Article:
Monday, November 25, 2013

Forever young




At dawn my lover comes to me and tells me of her dreams
With no attempt to shovel the glimpse into the ditch of what each one means.

Bob Dylan, Gates of Eden



Sometimes I actually do this: I take my morning coffee and curl up on the leather sofa next to the Lazy Boy my husband has preferred for something like 30 years. And I tell him. In the manner of nearly all dreams, these will soon sublimate into the air like so much night frost and disappear, though I sometimes try to get them down on this blog (i. e. Whatever Happened to the Wildwood Flower, about a young Sissy Spacek-like woman preparing to get married in a church where no one knows her). I tell my dreams as an attempt to fix them in time and memory, and mostly it doesn't work, leaving Bill with the usual baffled look on his face.

This one, well, it was even stranger than that.






Like Bob Dylan, I think the eternal question "what does the dream mean?" wrecks it more often than not, like analyzing poetry until it's nothing but fragments of phrases and unmoored words. But it's interesting to behold what bin-ends of thought and experience re-emerge in scrambled or rearranged form, unrelated jigsaw pieces suddenly revealing a picture you never thought of before.

I was in some sort of big theatre, a movie theatre I would guess, and it reminded me of the theatres of my childhood in Chatham. We had two, the Capital and the Centre, and I remember we felt considerable civic pride in the fact that we had more than one. In the dream the theatre was huge, cavernous, more like the Orpheum in Vancouver, though I am sure the Capital and the Centre were rather puny and not grand at all.






There were only three people in the theatre: myself, Hassan (a colleague of Bill's from 30 years ago, a fellow engineer relocated from Saudi Arabia) and Paul, a spiritualist medium I have known for many years. He was sitting facing away from the vast silver screen at some sort of monitor, and without saying it Hassan and I knew he was going to tell us what would happen to us, what our future would be. He seemed, in retrospect, a little like the "man behind the curtain" in the Wizard of Oz,  except that there was no curtain.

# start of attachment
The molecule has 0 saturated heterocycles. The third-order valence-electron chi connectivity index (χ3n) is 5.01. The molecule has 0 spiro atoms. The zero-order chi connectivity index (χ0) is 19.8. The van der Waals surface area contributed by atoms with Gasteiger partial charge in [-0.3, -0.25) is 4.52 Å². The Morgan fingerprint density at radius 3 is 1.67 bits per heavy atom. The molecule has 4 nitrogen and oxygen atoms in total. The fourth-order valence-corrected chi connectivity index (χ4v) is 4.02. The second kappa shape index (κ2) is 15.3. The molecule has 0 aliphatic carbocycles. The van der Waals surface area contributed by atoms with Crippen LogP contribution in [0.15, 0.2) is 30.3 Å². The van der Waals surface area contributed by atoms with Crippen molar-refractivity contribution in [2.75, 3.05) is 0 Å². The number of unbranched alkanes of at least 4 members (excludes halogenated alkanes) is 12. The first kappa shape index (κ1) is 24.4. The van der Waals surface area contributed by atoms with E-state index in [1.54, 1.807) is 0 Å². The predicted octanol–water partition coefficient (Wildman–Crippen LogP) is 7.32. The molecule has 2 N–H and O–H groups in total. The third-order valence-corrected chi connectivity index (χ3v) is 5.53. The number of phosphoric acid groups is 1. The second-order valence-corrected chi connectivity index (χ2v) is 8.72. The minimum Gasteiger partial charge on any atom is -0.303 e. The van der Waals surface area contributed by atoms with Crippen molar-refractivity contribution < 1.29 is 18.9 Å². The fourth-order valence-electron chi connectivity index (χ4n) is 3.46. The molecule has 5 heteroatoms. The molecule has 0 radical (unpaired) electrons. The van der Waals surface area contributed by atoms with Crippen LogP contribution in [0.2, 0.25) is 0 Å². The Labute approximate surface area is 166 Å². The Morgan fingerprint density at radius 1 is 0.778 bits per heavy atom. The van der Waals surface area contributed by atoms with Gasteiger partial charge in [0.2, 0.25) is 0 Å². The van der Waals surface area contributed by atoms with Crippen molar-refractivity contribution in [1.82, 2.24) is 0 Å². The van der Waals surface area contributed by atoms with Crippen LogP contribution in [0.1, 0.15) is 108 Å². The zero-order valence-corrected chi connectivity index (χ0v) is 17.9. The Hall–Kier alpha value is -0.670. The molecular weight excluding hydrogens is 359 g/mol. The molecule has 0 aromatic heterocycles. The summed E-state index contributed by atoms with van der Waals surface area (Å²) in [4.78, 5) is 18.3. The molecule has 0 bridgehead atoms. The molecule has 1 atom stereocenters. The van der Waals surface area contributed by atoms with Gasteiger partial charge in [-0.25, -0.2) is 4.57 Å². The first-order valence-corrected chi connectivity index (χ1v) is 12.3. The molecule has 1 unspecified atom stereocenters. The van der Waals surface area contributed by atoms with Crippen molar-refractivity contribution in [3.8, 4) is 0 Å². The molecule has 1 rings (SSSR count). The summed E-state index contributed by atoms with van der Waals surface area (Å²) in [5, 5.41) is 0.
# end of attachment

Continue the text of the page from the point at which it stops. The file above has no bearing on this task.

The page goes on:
He worked away. Apparently he was "doing" Hassan first, and I was rather jealous. All the while, ghostly images appeared, more on the ceiling of the theatre than on the screen, giant people, like blowups of characters from silent movies, though I didn't recognize who they were.  I wish I remembered the middle of the dream, but most of it has already faded and gone all patchy and jumbled like a poorly-restored movie from 1915. He finally did tell Hassan his "fortune" in a fairly straightforward way, and he listened intently, obviously taking it very seriously.  But it seemed to me that time was running out, that there would be no time for my own fortune and I would be left hanging.





It was true. As Paul began to pack up his things (what things? His henbane, his Merlin hat?), he told me I would have to "wait until next time" to hear my fortune. I was frustrated by this, and even wondered if something would happen to me if I had "no future", if it had not been laid out for me.  Then I realized he had been using something that looked like an old overhead projector to "see" and project that seeing into the future, and I wondered how that worked.

Then I had this bold idea. Since I couldn't wait for my fortune, I would write it myself. So I started writing it down on something unusual, maybe on an old piece of parchment, but it flowed easily. And I have almost no remembrance of it, though it struck me as quite specific and in detail. I do remember one line, something like, "Sometimes friends will be the greatest comfort and help to you, and sometimes they will vanish and you will be left completely alone." I had a sense of a lacuna or a round hollow space in some sort of rock formation.





Sometimes this, sometimes that: it was a bit like Ecclesiastes and "to every thing there is a season". But when I came to writing the last line, it reminded me strongly of Bob Dylan's most heartfelt song, "Forever Young".


May God bless and keep you
May your wishes all come true
May you always do for others
And let others do for you
May you build a ladder to the stars
And climb on every rung
May you stay forever young
Forever young, forever young
May you stay forever young.

May you grow up to be righteous
May you grow up to be true
May you always know the truth
And see the lights surrounding you
May you always be courageous
Stand upright and be strong
May you stay forever young
Forever young, forever young
May you stay forever young.

May your hands always be busy
May your feet always be swift
May you have a strong foundation
When the winds of changes shift
May your heart always be joyful
And may your song always be sung
May you stay forever young
Forever young, forever young
May you stay forever young.








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